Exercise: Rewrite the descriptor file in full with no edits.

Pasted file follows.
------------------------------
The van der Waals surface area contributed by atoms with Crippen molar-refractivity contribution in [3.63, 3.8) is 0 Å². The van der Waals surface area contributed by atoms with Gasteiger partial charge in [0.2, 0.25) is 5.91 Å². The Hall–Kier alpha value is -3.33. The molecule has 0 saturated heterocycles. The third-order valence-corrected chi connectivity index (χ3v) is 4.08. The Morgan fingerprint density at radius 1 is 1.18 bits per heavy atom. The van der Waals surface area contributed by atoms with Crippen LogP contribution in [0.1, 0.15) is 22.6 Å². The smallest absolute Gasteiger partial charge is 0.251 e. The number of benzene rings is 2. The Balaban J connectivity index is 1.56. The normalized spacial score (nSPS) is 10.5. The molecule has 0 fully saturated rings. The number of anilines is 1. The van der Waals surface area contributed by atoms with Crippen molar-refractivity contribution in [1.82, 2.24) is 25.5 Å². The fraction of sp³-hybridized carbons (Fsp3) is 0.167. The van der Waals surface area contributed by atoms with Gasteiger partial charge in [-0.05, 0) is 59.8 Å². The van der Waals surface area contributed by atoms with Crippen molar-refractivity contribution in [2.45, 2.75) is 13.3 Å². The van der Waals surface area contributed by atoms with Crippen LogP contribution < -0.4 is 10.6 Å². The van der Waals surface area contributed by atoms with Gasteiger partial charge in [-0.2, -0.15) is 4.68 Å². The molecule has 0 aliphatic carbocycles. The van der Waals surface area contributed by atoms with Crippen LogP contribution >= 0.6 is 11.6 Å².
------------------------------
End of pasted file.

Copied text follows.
The van der Waals surface area contributed by atoms with Crippen molar-refractivity contribution in [3.63, 3.8) is 0 Å². The van der Waals surface area contributed by atoms with Gasteiger partial charge in [0.2, 0.25) is 5.91 Å². The Hall–Kier alpha value is -3.33. The molecule has 0 saturated heterocycles. The third-order valence-corrected chi connectivity index (χ3v) is 4.08. The Morgan fingerprint density at radius 1 is 1.18 bits per heavy atom. The van der Waals surface area contributed by atoms with Crippen LogP contribution in [0.1, 0.15) is 22.6 Å². The smallest absolute Gasteiger partial charge is 0.251 e. The number of benzene rings is 2. The Balaban J connectivity index is 1.56. The normalized spacial score (nSPS) is 10.5. The molecule has 0 fully saturated rings. The number of anilines is 1. The van der Waals surface area contributed by atoms with Crippen molar-refractivity contribution in [1.82, 2.24) is 25.5 Å². The fraction of sp³-hybridized carbons (Fsp3) is 0.167. The van der Waals surface area contributed by atoms with Gasteiger partial charge in [-0.05, 0) is 59.8 Å². The van der Waals surface area contributed by atoms with Crippen molar-refractivity contribution in [2.45, 2.75) is 13.3 Å². The van der Waals surface area contributed by atoms with Crippen LogP contribution < -0.4 is 10.6 Å². The van der Waals surface area contributed by atoms with Gasteiger partial charge in [-0.2, -0.15) is 4.68 Å². The molecule has 0 aliphatic carbocycles. The van der Waals surface area contributed by atoms with Crippen LogP contribution >= 0.6 is 11.6 Å².